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Engineering Materials

Carbon-Reinforced Compound Bests Metal Specs for Injection Molding

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William K.
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Platinum
Re: How's the weight
William K.   2/5/2014 12:11:12 PM
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Ann, on further consideration I am not exactly certain of what I was thinking about either. It seems that on occasion something that seems like a good idea at the time turns out to not be such a very wonderful thing. This may have been one of those instances. Fortunately no great harm done this time. Rational thought wins again.

Ann R. Thryft
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Re: How's the weight
Ann R. Thryft   2/5/2014 11:46:10 AM
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William, I'm not sure what you're proposing. Some kind of review article of these various studies?

William K.
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Platinum
Re: How's the weight
William K.   2/4/2014 6:11:38 PM
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Ann, yes, I have read about it a few times in DN over the years. But I have not seen an online discussion.

And the way to handle a compay slant on an article is by identifiying the author. Consider all of those wonderful articles by Jim Williams and Bob Pease. EAch time they were identified as being with their associated companies, which always prompted me to respect those companies for hiring such brilliant people.So linking author, company, and product would be the best choice. It would instantly identify the bias and also show the basis for credibility.

Ann R. Thryft
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Re: How's the weight
Ann R. Thryft   2/4/2014 11:48:13 AM
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William, this is a highly specialized area of research. There's tons of information and studies out there about recycling of different materials. Unfortunately, much of it is not independently conducted--for example, a lot has been sponsored by one or another materials industry so it's hardly unbiased. Fortunately, there is some good data here and there, sometimes sponsored or conducted by trade organizations of recycler companies. We've done some reporting on this at DN.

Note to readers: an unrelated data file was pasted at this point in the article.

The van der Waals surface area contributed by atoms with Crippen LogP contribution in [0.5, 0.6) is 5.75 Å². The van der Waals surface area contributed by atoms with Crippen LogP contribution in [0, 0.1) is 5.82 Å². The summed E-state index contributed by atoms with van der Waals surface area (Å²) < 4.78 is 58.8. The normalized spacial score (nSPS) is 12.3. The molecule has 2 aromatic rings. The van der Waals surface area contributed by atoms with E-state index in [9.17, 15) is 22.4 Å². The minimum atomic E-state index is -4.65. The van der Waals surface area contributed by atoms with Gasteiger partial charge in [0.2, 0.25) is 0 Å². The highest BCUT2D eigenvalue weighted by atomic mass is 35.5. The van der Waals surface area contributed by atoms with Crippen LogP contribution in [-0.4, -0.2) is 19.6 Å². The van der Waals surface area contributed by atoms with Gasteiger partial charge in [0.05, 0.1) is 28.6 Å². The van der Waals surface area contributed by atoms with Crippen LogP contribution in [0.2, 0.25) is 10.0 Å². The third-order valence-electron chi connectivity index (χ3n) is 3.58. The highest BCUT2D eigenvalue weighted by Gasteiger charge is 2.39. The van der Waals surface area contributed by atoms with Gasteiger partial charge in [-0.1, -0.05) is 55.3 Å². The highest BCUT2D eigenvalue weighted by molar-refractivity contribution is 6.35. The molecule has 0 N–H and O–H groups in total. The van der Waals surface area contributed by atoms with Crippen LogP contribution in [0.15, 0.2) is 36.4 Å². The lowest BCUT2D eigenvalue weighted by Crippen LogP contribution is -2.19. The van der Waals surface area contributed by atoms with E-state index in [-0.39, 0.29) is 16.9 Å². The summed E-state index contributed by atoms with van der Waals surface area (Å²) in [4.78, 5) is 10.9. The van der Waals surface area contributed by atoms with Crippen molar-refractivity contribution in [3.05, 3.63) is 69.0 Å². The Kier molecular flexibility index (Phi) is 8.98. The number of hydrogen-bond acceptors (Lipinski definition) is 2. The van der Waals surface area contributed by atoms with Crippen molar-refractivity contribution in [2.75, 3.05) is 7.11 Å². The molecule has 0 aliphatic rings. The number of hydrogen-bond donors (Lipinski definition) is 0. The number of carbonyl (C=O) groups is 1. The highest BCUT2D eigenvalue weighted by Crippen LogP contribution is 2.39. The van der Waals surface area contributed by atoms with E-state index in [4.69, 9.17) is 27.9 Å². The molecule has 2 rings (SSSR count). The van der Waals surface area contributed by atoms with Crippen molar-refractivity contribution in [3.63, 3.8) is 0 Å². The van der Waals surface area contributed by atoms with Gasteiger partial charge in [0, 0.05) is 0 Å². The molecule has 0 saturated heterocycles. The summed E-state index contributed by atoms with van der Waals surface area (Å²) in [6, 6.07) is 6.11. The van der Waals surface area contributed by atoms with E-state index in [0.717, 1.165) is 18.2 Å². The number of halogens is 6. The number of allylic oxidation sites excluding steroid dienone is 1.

William K.
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Platinum
Re: How's the weight
William K.   2/3/2014 4:01:18 PM
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Ann, I have never investigated the details of recycling aluminum, but it certainly would take more energy to melt it than to melt most thermoplastics. A report on recycling might lead to an interesting discussion string.

Ann R. Thryft
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Re: How's the weight
Ann R. Thryft   2/3/2014 1:27:09 PM
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William, that's a good point about reuse/recycling. Aluminum makers like to talk about how that metal is endlessly reusable. That's true, but it takes a lot more energy and processing than just grinding up and/or melting plastics for reuse.



Ann R. Thryft
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Re: Performance
Ann R. Thryft   1/31/2014 12:22:59 PM
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Greg, that cost/time-saving argument has been a longstanding one for injection molding, but the capabilities of the materials have not made it fully competitive with metals processes. Clearly, that's changing.

a.saji
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Silver
Re: Performance
a.saji   1/31/2014 3:44:23 AM
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@Greg: But in quality wise it's the best option isn't it ? I think quality should be considered 1st since its what matters to keep the business running in the future. 

Greg M. Jung
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Platinum
Re: Performance
Greg M. Jung   1/30/2014 10:03:50 PM
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Great point Ann about the additional cost advantages of one-step injection molding.  While the raw material cost could be slightly higher for this composite material, using injection molding for net shape could bypass more expensive machining methods needed for some metals.

William K.
User Rank
Platinum
Re: How's the weight
William K.   1/30/2014 4:29:01 PM
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It does sound like the fiber reinforced thermoplastics are a worthwhile replacement for the three metals listed, and certainly a good choice over thermosets, since it would seem that thier scrap can be recycled "short loop", by regrinding, while thermosets can't. At least they could be recycled in less demanding applications. Of course cost is always a concern, but that would need to be calculated for each case because of the numerous variables in each application. 

The one thing that was not mentioned was ultraviolet resistance, which is important in some applications.

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